What happens when blown sand has nowhere to go? It forms a big sand dune. The Great Sand Dunes National Park is at the base of the 13,000-foot Sangre de Cristo Mountains, on the eastern side of San Luis Valley. On the western side of the valley is the San Juan Mountains. Erosion washed sediments from the mountains into the valley. Over the millennia, through various lake formations that once dotted the valley, erosion produced the fine sand. The consistent southwest wind blew the sand eastward until it is blocked by the Sangre de Cristo Mountains. The result is the tallest sand dune in America.
Imagine a big pile of sand that is 755 feet tall, about half the height of the Empire State Building and a quarter bigger than Manhattan at 30 square miles, . The backdrop to this big pile of sand is the often snow capped, craggy mountain peak a mile taller than the dunes. The scene is fascinating and unique.
The Dunefield portion of the park is a huge sandbox that is the highlight of the park. You can explore this anyway you want to. There are no trails. You can climb, jump, slide, sit, or build sand castles by the creek. During spring and early summer, the snow melt fills the Medano Creek at the base of the dune to create a natural water park to play and build sand castles. Check here for current condition of the creek. The creek slows to a trickle and dry up completely in the fall.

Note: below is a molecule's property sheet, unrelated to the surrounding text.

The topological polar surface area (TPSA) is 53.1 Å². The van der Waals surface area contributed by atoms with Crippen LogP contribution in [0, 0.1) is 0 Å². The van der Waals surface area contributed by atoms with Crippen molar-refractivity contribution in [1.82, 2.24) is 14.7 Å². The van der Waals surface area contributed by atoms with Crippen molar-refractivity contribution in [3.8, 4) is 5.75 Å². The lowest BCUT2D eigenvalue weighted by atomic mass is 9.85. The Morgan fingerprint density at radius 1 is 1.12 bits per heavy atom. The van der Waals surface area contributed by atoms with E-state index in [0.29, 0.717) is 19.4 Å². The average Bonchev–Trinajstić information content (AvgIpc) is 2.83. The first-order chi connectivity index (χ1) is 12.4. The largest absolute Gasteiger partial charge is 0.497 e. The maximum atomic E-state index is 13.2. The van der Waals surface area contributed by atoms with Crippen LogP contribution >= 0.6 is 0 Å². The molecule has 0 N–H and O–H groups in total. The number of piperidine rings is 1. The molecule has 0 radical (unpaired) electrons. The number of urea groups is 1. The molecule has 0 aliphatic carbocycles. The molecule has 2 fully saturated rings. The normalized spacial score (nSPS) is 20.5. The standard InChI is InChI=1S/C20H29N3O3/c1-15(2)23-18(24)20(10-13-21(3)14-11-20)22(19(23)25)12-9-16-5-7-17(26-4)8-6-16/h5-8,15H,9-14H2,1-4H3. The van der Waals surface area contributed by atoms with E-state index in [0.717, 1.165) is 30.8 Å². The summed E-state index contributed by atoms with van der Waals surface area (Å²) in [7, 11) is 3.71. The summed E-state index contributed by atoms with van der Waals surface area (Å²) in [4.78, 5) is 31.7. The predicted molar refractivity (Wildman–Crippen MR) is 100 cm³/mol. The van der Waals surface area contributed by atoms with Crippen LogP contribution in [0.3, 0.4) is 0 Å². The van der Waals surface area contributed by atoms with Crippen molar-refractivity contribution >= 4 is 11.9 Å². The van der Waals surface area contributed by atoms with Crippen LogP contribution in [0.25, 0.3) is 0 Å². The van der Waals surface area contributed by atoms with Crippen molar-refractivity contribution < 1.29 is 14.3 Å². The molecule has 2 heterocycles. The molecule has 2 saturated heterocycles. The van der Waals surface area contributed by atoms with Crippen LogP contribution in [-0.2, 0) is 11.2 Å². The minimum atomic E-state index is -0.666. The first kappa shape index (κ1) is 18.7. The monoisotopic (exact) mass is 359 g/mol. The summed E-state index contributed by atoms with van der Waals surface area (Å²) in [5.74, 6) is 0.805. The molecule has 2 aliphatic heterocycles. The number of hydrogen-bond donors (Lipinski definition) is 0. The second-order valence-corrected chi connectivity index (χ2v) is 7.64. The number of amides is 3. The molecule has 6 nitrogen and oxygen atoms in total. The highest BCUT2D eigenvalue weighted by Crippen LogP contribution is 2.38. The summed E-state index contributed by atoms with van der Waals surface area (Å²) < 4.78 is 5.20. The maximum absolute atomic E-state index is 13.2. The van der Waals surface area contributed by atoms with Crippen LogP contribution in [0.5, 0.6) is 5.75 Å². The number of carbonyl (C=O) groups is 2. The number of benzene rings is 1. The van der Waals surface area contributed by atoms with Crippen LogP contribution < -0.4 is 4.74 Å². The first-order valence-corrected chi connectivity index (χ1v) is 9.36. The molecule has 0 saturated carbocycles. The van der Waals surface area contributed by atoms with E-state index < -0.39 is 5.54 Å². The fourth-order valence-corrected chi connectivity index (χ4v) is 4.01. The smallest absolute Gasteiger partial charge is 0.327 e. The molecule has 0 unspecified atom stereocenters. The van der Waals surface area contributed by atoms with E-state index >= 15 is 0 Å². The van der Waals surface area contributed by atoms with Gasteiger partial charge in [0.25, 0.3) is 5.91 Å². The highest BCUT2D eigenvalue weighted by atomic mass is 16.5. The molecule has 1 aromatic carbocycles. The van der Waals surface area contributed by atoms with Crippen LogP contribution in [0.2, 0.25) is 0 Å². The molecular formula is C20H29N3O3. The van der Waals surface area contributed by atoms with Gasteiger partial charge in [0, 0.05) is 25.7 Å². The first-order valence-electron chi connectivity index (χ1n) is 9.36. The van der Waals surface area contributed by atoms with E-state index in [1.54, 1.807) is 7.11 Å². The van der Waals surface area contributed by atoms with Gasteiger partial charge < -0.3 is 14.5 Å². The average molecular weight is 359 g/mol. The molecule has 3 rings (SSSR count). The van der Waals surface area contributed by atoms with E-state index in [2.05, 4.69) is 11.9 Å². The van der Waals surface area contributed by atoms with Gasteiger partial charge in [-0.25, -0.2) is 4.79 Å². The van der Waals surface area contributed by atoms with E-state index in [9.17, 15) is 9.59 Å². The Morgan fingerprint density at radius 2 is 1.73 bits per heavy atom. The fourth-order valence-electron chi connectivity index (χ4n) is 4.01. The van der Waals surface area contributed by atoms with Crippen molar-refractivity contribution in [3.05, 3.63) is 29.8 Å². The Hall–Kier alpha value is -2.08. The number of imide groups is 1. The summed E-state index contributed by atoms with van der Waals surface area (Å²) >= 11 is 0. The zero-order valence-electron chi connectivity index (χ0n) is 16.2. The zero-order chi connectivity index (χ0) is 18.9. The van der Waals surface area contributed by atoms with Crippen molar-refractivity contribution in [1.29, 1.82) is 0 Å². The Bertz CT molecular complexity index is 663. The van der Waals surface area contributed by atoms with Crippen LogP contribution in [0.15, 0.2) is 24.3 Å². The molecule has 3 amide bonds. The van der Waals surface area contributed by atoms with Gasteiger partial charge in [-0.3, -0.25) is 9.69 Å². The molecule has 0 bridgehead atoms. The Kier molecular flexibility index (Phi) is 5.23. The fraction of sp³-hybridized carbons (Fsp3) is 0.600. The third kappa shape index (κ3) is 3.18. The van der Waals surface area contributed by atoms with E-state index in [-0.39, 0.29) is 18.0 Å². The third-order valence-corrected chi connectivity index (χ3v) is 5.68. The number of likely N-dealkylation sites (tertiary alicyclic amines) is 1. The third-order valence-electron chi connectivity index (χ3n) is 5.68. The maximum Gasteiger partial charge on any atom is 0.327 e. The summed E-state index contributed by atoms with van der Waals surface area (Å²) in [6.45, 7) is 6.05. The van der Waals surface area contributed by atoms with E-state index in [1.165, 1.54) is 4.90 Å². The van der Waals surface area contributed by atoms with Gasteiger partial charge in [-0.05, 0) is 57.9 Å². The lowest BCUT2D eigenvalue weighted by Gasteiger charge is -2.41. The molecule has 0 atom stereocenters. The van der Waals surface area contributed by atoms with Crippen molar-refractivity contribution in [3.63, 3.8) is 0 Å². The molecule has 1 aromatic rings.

The tallest visible dune from the creek is the 650-foot High Dune. To climb the sand dune is much harder than it looks. For each step up, the soft sand pulls you back half a step as your feet sinks into the sand. Your muscles have to work extra hard to push you up the hill. To compound the problem, the air is thin because you are 8000 feet above sea level. You quickly get winded as your heart and lungs work hard to extract oxygen from the thinner air. While from a distance, High Dune peak looks like a straight climb up but that is not the case. There are several intermediate peaks followed by valleys. You have to descend before you can resume your climb up the next ridge, each higher than the last, before reaching the final peak. Star Dune, the tallest peak at 755 feet, is not visible until you get close to High Dune. It is a mile further with a couple of valleys in between. Many hikers like me who intend to climb Star Dune stop at High Dune after they realize how difficult it is to climb in soft sand.
Sliding and Jumping
A popular activity is sand sledding and sandboarding. Take a sand sled or sandboard, wax it, and point the nose down a steep sand hill for a nice ride. You don’t get anywhere near the speed of a snow sled but it is still fun. What goes down, however, must come back up. You have to drag the sled or the board back up the steep hill. This is exhausting work. There are no chair lifts to help you. Check here for sled rental information. You can also stand on a ridge and jump into the soft sand, or simply roll down the hill. You will have sand in your shoes, hair, and even underwear. Loads of fun!
Sitting on a Ridge
My favorite activity is to sit on a ridge and take in the sweeping view of the dunes, the jagged mountain peaks in the background, and watch. The undulating sand stretches for miles west down the valley, for almost as far as the eye can see. The tall and imposing mountain provides a perfect backdrop to the east. People of all ages and places explore and frolic in the sand along with some dogs. With the wind blowing gently, sitting there is super relaxing.